New JFK files tell less than anticipated, Oswald remains lone killer
The National Archives released nearly 2,900 of the 3,100 previously unseen documents late in the evening close to the expiry of a deadline for them to be made public.world Updated: Oct 27, 2017 22:32 IST
Researchers, historians and conspiracy theorists will all have to wait at least another six months to get their eyes and hands on all documents from the JFK files as President Donald Trump ordered a truncated release on Thursday, bowing to pressure from the CIA, FBI and other federal agencies.
The National Archives released nearly 2,900 of the 3,100 previously unseen documents late in the evening close to the expiry of a deadline for them to be made public. Senior administration officials said the rest will be rolled out in the coming weeks as agencies re-review the material adjudged sensitive, with the outside limit of April 2018.
The big question, the mother of all conspiracy theories — whether assassin Lee Harvey Oswald acted on his own or as an agent of the Soviet Union, its client state Cuba or organised crime, the mafia, or all of the above — will remain unresolved. Or, not so fast, as experts trawl through the dump for clues.
The release nearly didn’t happen.
But there were no answers in the newly revealed documents to the most anticipated questions about Oswald’s trip to the Soviet and Cuban embassies — ostensibly for visas — in Mexico City just days before the assassination. The CIA, which was watching Oswald, could have prevented the killing, according to one theory.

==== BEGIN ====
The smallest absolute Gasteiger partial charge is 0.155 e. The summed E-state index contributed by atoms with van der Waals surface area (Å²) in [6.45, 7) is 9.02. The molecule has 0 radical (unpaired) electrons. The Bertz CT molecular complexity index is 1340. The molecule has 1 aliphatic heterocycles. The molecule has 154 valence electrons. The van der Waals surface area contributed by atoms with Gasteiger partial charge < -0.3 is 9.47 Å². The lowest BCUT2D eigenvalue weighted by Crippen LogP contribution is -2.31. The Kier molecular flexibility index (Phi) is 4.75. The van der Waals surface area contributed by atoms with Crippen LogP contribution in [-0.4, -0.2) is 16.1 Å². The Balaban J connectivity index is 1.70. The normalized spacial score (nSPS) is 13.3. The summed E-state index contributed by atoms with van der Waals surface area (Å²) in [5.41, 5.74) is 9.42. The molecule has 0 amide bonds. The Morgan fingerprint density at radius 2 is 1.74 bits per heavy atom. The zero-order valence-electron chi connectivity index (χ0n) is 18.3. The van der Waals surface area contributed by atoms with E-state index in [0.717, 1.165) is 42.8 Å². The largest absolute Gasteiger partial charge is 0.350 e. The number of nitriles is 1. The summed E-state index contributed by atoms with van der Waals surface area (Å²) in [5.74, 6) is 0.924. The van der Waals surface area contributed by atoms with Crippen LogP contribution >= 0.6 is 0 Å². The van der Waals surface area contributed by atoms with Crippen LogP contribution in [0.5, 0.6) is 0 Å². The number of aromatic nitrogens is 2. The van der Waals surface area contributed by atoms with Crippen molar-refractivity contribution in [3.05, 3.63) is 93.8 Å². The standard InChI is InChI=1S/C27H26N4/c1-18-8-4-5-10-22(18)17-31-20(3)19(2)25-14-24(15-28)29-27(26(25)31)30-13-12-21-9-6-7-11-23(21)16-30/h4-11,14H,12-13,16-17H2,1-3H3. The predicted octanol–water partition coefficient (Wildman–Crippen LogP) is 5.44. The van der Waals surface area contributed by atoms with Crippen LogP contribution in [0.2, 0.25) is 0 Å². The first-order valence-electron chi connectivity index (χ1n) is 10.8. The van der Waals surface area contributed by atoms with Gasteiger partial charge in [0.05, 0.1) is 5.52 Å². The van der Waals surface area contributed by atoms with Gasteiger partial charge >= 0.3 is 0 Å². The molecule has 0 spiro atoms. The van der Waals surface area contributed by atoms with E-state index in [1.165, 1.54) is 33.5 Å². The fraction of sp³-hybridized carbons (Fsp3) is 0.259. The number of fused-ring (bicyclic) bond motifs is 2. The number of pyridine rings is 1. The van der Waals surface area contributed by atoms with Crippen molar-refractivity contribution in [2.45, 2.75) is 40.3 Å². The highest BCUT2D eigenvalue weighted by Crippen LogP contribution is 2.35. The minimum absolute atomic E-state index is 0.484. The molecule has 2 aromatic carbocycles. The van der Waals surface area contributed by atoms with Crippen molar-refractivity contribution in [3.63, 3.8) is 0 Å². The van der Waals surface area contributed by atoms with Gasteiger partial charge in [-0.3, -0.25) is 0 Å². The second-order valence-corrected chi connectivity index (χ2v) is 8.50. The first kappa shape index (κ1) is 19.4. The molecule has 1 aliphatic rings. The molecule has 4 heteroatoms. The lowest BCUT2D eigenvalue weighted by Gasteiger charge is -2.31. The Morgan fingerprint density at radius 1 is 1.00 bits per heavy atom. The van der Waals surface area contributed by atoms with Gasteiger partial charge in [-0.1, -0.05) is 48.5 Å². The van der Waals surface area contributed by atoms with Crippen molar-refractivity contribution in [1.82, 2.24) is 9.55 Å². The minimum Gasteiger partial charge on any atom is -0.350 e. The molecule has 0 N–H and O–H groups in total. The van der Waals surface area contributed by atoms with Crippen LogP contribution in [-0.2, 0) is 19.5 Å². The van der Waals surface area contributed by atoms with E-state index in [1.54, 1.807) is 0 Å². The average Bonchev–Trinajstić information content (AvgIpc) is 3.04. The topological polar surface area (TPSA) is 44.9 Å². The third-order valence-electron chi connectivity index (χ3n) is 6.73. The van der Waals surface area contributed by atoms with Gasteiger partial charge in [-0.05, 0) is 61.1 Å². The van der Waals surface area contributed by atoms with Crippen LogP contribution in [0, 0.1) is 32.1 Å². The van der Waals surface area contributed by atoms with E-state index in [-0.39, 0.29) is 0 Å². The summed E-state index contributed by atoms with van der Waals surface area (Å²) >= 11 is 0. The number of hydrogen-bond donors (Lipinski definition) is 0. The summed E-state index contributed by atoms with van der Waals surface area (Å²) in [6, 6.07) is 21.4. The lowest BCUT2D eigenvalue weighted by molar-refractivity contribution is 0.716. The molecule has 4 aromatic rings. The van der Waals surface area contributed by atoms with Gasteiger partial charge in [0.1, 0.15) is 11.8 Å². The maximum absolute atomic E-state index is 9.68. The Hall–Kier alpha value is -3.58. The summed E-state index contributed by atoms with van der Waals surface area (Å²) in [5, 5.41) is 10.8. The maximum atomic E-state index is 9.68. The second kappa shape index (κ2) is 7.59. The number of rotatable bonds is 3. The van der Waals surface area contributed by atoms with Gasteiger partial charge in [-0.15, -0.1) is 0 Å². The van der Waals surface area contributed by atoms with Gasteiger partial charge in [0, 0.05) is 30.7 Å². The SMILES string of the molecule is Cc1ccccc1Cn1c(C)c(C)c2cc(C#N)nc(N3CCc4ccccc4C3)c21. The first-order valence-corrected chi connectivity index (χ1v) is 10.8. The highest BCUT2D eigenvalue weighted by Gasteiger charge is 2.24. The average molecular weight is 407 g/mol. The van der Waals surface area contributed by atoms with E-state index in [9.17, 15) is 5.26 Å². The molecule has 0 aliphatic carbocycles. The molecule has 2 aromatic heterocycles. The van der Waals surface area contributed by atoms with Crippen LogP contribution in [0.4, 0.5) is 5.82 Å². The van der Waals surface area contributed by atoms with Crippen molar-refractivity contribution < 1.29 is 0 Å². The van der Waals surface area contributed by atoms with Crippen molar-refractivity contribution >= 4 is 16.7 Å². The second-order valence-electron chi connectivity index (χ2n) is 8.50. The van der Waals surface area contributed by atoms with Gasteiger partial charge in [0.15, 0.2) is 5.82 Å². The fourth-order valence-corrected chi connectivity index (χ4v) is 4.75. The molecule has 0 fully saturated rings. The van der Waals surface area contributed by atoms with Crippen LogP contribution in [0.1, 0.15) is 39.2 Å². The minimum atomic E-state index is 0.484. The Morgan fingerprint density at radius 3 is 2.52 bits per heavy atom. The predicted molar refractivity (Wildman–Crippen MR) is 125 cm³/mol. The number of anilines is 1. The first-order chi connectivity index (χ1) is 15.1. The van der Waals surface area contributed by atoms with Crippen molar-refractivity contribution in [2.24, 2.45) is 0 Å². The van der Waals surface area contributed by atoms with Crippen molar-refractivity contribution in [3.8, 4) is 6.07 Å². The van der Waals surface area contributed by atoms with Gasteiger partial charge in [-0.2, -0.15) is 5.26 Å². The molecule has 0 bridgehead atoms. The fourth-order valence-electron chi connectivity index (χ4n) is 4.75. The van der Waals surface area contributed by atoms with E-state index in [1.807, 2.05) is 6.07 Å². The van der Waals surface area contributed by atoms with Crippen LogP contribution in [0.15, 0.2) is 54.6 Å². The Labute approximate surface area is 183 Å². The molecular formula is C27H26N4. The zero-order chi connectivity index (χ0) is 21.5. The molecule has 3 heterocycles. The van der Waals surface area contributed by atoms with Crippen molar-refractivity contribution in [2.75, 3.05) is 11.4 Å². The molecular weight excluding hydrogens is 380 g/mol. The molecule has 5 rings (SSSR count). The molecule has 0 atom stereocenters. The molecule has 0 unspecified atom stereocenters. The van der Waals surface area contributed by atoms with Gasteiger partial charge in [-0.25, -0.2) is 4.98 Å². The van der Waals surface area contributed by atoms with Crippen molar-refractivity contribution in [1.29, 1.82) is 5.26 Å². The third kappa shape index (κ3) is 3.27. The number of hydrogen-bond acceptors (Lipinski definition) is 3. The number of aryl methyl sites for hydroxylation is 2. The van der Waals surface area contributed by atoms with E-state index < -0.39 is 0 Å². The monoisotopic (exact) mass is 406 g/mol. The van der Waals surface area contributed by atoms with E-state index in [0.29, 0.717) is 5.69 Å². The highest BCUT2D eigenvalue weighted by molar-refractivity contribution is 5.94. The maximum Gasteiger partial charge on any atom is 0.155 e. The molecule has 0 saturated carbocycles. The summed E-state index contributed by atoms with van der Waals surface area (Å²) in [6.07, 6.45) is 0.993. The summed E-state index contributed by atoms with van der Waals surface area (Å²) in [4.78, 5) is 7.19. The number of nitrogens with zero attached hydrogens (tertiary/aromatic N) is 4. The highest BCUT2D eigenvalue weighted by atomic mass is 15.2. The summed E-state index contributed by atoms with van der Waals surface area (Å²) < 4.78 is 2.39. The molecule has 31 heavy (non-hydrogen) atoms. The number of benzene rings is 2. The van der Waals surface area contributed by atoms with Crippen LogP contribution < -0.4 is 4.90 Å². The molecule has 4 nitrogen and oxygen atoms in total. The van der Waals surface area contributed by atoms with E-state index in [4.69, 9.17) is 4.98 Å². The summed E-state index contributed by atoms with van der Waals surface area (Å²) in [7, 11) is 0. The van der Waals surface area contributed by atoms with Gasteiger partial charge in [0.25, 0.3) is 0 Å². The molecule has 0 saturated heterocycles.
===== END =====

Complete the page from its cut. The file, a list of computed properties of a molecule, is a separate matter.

The pushback against a full release, which Trump had teased in the last some days, came mostly from the CIA and FBI, the two agencies charged with foreign intelligence and law enforcement that are at the heart of most conspiracy theories ranging from the credible to the unbelievable.
In a note to government agencies, Trump wrote that though he wanted Americans to be fully informed about all aspects of “this pivotal event” — the assassination of President John F Kennedy in Dallas, Texas, on November 22, 1963 — “I have no choice - today - but to accept those redactions rather than allow potentially irreversible harm to our nation's security”.
Agencies that want to extend the block beyond that period will need to satisfy a clause enshrined in the President John F Kennedy Assassination Records Collection Act of 1992 — “only in the rarest cases is there any legitimate need for continued protection of such records”.